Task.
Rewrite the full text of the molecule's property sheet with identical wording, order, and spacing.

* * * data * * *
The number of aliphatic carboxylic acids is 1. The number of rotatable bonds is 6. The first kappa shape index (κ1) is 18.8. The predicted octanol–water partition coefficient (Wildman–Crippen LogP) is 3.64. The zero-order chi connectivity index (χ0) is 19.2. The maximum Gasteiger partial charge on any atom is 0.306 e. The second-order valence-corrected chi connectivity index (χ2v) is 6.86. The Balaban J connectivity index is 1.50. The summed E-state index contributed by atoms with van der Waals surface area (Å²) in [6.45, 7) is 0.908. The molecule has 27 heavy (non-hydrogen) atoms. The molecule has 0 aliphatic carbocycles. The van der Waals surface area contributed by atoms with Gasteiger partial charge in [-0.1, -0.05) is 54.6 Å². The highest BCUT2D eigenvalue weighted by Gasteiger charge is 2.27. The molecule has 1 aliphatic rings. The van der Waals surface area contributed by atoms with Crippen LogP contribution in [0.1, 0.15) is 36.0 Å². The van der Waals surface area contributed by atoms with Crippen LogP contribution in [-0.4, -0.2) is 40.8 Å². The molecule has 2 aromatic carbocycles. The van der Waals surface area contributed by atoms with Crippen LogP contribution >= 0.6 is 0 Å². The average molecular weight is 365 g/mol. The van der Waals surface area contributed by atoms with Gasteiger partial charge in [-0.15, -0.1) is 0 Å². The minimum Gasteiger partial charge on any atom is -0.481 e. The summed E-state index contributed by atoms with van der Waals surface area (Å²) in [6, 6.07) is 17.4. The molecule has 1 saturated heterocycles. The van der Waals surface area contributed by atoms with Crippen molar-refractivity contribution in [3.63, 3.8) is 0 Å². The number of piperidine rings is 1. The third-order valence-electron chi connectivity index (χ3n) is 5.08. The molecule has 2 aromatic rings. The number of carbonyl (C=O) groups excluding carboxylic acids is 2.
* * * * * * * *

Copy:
The number of aliphatic carboxylic acids is 1. The number of rotatable bonds is 6. The first kappa shape index (κ1) is 18.8. The predicted octanol–water partition coefficient (Wildman–Crippen LogP) is 3.64. The zero-order chi connectivity index (χ0) is 19.2. The maximum Gasteiger partial charge on any atom is 0.306 e. The second-order valence-corrected chi connectivity index (χ2v) is 6.86. The Balaban J connectivity index is 1.50. The summed E-state index contributed by atoms with van der Waals surface area (Å²) in [6.45, 7) is 0.908. The molecule has 27 heavy (non-hydrogen) atoms. The molecule has 0 aliphatic carbocycles. The van der Waals surface area contributed by atoms with Gasteiger partial charge in [-0.1, -0.05) is 54.6 Å². The highest BCUT2D eigenvalue weighted by Gasteiger charge is 2.27. The molecule has 1 aliphatic rings. The van der Waals surface area contributed by atoms with Crippen LogP contribution in [0.1, 0.15) is 36.0 Å². The van der Waals surface area contributed by atoms with Crippen LogP contribution in [-0.4, -0.2) is 40.8 Å². The molecule has 2 aromatic carbocycles. The van der Waals surface area contributed by atoms with Crippen LogP contribution >= 0.6 is 0 Å². The average molecular weight is 365 g/mol. The van der Waals surface area contributed by atoms with Gasteiger partial charge in [-0.15, -0.1) is 0 Å². The minimum Gasteiger partial charge on any atom is -0.481 e. The summed E-state index contributed by atoms with van der Waals surface area (Å²) in [6, 6.07) is 17.4. The molecule has 1 saturated heterocycles. The van der Waals surface area contributed by atoms with Crippen molar-refractivity contribution in [3.63, 3.8) is 0 Å². The number of piperidine rings is 1. The third-order valence-electron chi connectivity index (χ3n) is 5.08. The molecule has 2 aromatic rings. The number of carbonyl (C=O) groups excluding carboxylic acids is 2.